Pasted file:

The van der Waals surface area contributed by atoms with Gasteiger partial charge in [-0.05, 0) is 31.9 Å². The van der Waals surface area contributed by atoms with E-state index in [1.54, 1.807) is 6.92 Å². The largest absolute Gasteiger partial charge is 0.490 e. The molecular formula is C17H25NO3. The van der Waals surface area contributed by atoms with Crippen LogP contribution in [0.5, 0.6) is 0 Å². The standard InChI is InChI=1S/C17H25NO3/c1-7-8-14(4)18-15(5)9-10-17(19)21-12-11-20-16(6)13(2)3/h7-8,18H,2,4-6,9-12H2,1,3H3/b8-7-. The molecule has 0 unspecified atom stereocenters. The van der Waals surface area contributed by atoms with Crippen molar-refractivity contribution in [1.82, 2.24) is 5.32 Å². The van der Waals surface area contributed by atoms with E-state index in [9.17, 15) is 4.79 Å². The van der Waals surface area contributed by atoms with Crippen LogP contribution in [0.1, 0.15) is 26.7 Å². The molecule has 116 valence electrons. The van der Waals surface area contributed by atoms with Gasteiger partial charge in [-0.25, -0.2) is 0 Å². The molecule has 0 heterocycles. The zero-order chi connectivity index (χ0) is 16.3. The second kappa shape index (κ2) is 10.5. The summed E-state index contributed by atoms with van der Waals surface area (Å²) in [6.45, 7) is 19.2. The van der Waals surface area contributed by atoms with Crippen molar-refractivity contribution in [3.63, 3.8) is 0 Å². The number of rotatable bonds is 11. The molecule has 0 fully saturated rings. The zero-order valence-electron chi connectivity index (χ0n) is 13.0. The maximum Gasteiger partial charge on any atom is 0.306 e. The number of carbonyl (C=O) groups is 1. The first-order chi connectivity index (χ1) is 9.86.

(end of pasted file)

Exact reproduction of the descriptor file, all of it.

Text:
The van der Waals surface area contributed by atoms with Gasteiger partial charge in [-0.05, 0) is 31.9 Å². The van der Waals surface area contributed by atoms with E-state index in [1.54, 1.807) is 6.92 Å². The largest absolute Gasteiger partial charge is 0.490 e. The molecular formula is C17H25NO3. The van der Waals surface area contributed by atoms with Crippen LogP contribution in [0.5, 0.6) is 0 Å². The standard InChI is InChI=1S/C17H25NO3/c1-7-8-14(4)18-15(5)9-10-17(19)21-12-11-20-16(6)13(2)3/h7-8,18H,2,4-6,9-12H2,1,3H3/b8-7-. The molecule has 0 unspecified atom stereocenters. The van der Waals surface area contributed by atoms with Crippen molar-refractivity contribution in [1.82, 2.24) is 5.32 Å². The van der Waals surface area contributed by atoms with E-state index in [9.17, 15) is 4.79 Å². The van der Waals surface area contributed by atoms with Crippen LogP contribution in [0.1, 0.15) is 26.7 Å². The molecule has 116 valence electrons. The van der Waals surface area contributed by atoms with Gasteiger partial charge in [-0.25, -0.2) is 0 Å². The molecule has 0 heterocycles. The zero-order chi connectivity index (χ0) is 16.3. The second kappa shape index (κ2) is 10.5. The summed E-state index contributed by atoms with van der Waals surface area (Å²) in [6.45, 7) is 19.2. The van der Waals surface area contributed by atoms with Crippen molar-refractivity contribution in [3.63, 3.8) is 0 Å². The number of rotatable bonds is 11. The molecule has 0 fully saturated rings. The zero-order valence-electron chi connectivity index (χ0n) is 13.0. The maximum Gasteiger partial charge on any atom is 0.306 e. The number of carbonyl (C=O) groups is 1. The first-order chi connectivity index (χ1) is 9.86.